Microsoft Offers a First Peek at Feature-Complete Office 2010
Microsoft this week made the Beta version of its Office 2010 productivity suite available to IT pros via MSDN and TechNet, but fear not if you're not a member: This release will soon be issued to the public as well. The Office 2010 Beta is notable for two reasons. In addition to its broad availability--the previous public release, a Technical Preview, saw only limited distribution--the Beta is also essentially feature-complete. So it offers a near-complete preview of the final product.
From a broad perspective, Office 2010 touches on the same themes Microsoft has been touting for some time. It tackles today's needs--what Microsoft calls fundamentals, or things we take for granted like Undo, formatting, cut/copy and paste, and so on--as well as the expectations users will have in the future. These include high-definition content (pictures and video), advanced visualizations, real-time collaboration, and the ability to work anywhere at anytime.
That last bit refers to a piece of the Office puzzle that will not be made available in newer form with the Beta. That is, the web-based Office Web Applications (OWA) and an upcoming revision to Office Mobile (for Windows Mobile smart phones) are not being made available as part of the Beta. We can expect updates to those products later, Microsoft says.
What we do see in the Beta, however, is pretty impressive, though this will be less dramatic to those who have already moved to Office 2007. In Office 2010, Microsoft takes the logical step of adding the controversial but efficient ribbon user interface to all of its Office applications--and to related products, like SharePoint 2010 and OWA--creating a more consistent and discoverable user experience across a wide range of solutions.
Most of the traditional Office applications see only a minor bump in Office 2010. Word, for example, is the non-browser application I probably send the most time in each day, and the differences between Word 2007 and Word 2010 are disappointingly minimal. Excel 2010, however, benefits greatly from new features and, with an x64 version, huge scalability gains.
The most dramatically improved application this time around, however, is Outlook. Love it or hate it (I trend more towards the latter), no one can deny that Outlook sits at the center of many users' days, acting like a front-end to the business and personal lives. While I would have preferred a complete do-over for this complex and top-heavy application, Microsoft's improvements this time around are nonetheless impressive. Yes, Outlook gets the ribbon of course, and while it's among the more ill-fitting ribbon UIs I've seen, it does bring with it the same productivity and discoverability benefits it does elsewhere. Outlook also includes important new features like Conversation View, automated multi-step task with Quick Steps, the ability to access (finally) multiple Exchange accounts, and more.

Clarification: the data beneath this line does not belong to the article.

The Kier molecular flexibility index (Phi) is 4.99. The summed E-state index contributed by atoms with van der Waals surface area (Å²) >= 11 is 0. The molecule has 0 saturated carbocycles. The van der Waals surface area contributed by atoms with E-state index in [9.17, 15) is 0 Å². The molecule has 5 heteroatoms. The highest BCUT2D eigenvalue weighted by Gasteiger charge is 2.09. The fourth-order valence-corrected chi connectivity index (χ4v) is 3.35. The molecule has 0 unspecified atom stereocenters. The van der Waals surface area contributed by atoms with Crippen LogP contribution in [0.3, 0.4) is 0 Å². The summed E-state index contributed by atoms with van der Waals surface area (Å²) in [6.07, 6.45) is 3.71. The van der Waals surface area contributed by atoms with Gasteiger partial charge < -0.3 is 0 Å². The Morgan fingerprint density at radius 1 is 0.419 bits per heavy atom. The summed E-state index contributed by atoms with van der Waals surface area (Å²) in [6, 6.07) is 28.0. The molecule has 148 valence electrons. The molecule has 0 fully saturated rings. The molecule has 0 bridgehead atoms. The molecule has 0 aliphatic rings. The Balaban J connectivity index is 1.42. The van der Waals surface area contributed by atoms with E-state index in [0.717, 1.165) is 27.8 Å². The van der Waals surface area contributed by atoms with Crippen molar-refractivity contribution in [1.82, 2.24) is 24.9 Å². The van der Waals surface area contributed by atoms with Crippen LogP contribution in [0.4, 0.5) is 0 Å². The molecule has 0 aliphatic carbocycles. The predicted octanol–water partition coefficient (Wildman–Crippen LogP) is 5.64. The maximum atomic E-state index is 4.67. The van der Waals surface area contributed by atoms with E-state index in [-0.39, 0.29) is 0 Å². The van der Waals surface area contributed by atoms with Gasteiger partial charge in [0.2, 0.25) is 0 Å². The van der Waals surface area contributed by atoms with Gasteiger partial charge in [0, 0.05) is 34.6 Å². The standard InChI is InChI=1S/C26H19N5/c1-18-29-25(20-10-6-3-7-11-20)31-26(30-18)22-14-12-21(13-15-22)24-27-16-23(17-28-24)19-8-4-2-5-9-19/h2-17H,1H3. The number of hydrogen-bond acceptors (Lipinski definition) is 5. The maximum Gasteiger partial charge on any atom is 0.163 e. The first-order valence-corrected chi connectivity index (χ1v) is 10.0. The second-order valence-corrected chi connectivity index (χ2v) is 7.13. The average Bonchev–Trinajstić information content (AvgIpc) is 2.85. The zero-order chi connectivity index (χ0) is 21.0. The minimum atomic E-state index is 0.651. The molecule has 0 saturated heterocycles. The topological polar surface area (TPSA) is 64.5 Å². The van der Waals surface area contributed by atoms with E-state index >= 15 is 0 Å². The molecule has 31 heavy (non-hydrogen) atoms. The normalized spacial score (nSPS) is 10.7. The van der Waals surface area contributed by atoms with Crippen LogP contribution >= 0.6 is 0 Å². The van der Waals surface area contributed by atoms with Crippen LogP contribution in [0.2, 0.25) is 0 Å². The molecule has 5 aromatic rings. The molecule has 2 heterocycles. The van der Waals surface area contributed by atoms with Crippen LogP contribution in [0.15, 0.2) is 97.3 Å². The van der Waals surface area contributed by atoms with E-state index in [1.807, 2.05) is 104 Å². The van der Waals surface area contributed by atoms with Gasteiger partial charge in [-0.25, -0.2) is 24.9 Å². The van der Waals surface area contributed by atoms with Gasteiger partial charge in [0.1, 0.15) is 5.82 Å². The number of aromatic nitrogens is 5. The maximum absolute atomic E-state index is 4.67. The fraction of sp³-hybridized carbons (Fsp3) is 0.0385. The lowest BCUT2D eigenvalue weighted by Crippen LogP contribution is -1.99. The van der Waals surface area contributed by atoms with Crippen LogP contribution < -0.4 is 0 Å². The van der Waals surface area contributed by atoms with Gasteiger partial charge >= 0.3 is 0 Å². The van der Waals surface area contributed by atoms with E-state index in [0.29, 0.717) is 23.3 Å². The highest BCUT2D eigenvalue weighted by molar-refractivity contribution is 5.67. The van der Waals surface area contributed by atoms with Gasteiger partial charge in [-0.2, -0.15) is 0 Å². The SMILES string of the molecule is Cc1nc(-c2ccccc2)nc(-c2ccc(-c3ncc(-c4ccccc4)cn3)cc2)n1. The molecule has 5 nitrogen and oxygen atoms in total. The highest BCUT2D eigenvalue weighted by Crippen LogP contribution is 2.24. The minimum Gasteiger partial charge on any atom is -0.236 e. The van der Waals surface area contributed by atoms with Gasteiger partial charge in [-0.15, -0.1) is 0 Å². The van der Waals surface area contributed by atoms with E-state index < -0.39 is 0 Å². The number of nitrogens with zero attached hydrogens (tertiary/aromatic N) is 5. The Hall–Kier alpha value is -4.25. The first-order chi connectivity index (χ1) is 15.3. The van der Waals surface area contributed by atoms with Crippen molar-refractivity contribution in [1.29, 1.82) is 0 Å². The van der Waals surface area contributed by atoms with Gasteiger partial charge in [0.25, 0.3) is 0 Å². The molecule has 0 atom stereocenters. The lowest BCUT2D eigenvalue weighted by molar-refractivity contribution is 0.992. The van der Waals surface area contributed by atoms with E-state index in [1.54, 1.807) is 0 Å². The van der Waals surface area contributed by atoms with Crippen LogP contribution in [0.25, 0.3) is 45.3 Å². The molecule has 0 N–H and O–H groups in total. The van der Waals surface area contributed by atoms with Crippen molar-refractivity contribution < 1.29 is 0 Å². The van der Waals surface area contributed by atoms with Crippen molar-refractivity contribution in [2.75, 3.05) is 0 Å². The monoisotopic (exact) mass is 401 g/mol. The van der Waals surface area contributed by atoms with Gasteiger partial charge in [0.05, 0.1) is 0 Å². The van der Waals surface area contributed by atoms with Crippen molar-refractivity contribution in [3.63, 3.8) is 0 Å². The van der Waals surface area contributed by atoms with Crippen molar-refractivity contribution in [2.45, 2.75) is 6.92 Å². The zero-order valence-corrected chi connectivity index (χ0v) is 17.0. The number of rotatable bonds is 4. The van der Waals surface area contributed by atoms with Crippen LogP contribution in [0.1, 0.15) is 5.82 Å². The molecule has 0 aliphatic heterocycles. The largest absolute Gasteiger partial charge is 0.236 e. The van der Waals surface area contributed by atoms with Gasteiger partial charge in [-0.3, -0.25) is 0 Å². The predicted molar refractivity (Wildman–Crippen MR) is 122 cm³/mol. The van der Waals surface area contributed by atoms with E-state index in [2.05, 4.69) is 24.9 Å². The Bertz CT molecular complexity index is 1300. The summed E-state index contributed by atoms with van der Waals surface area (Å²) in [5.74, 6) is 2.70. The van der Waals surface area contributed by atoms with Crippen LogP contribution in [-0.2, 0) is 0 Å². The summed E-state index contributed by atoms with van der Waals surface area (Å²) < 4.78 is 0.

Looked at from a higher view, Microsoft is also consolidating the way it presents Office to customers, both from a product lineup standpoint and across the board in each application. The Office 2010 product editions have been further streamlined with an interesting emphasis this time around on individual sales, which makes sense given that the mix of corporate and consumer sales is skewing towards retail. A new Starter edition, including bare-bones, ad-supported versions of just Word and Excel, will be available only with new computers. (And will replace Works.) A new Home and Business edition adds Outlook to the mix of apps (Word, Excel, OneNote, and PowerPoint) provided by Home and Student.
On the business side, you're going to see Professional and Professional Plus editions only, so Ultimate is gone. Microsoft's note taking application, OneNote, is a new addition to each, and Professional Plus picks up the Groove-based SharePoint Workspace client which, yes, works with SharePoint, of course, but can also be used to create peer-to-peer SharePoint-like collaborative environments, all without the need for a server.
Office 2010 also introduces a cleaner, new Office logo, new icons for each application, a new BackStage view that replaces the old options dialogs, and a revised Office button that looks and works more like the old File menu. Also, the pale blue color scheme from Office 2007 is gone, replaced with a more translucent and neutral color scheme that doesn't detract from the content you're working on.
I have a lot more to say about the Office 2010 Beta, but I'm out of space. Stay tuned for Windows for a more in-depth write-up about this important release when the Beta release is made available more broadly to the public.